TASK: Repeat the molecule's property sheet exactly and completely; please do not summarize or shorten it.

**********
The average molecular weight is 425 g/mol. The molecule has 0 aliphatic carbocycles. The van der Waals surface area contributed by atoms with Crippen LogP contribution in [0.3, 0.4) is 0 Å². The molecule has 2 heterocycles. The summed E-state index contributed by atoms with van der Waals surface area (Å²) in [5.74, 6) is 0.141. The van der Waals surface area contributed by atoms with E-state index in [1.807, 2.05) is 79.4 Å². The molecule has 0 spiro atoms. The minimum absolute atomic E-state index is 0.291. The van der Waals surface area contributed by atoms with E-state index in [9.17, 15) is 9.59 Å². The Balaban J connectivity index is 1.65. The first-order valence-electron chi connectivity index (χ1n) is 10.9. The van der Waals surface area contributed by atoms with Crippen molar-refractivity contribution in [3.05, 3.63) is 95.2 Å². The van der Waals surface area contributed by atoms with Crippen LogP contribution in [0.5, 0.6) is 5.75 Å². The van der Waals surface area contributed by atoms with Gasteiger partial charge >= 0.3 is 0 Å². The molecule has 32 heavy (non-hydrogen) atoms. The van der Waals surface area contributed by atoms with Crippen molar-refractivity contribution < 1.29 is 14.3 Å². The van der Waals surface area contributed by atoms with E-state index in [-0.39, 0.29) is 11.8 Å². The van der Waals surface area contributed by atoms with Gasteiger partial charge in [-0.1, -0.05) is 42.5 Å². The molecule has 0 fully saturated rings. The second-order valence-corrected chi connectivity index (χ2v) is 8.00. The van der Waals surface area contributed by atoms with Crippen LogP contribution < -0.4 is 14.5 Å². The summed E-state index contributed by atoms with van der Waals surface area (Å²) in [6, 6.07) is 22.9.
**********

The average molecular weight is 425 g/mol. The molecule has 0 aliphatic carbocycles. The van der Waals surface area contributed by atoms with Crippen LogP contribution in [0.3, 0.4) is 0 Å². The molecule has 2 heterocycles. The summed E-state index contributed by atoms with van der Waals surface area (Å²) in [5.74, 6) is 0.141. The van der Waals surface area contributed by atoms with E-state index in [1.807, 2.05) is 79.4 Å². The molecule has 0 spiro atoms. The minimum absolute atomic E-state index is 0.291. The van der Waals surface area contributed by atoms with E-state index in [9.17, 15) is 9.59 Å². The Balaban J connectivity index is 1.65. The first-order valence-electron chi connectivity index (χ1n) is 10.9. The van der Waals surface area contributed by atoms with Crippen molar-refractivity contribution in [3.05, 3.63) is 95.2 Å². The van der Waals surface area contributed by atoms with Crippen LogP contribution in [0.5, 0.6) is 5.75 Å². The van der Waals surface area contributed by atoms with Gasteiger partial charge >= 0.3 is 0 Å². The molecule has 32 heavy (non-hydrogen) atoms. The van der Waals surface area contributed by atoms with Crippen molar-refractivity contribution < 1.29 is 14.3 Å². The van der Waals surface area contributed by atoms with E-state index in [-0.39, 0.29) is 11.8 Å². The van der Waals surface area contributed by atoms with Gasteiger partial charge in [-0.1, -0.05) is 42.5 Å². The molecule has 0 fully saturated rings. The second-order valence-corrected chi connectivity index (χ2v) is 8.00. The van der Waals surface area contributed by atoms with Crippen LogP contribution < -0.4 is 14.5 Å². The summed E-state index contributed by atoms with van der Waals surface area (Å²) in [6, 6.07) is 22.9.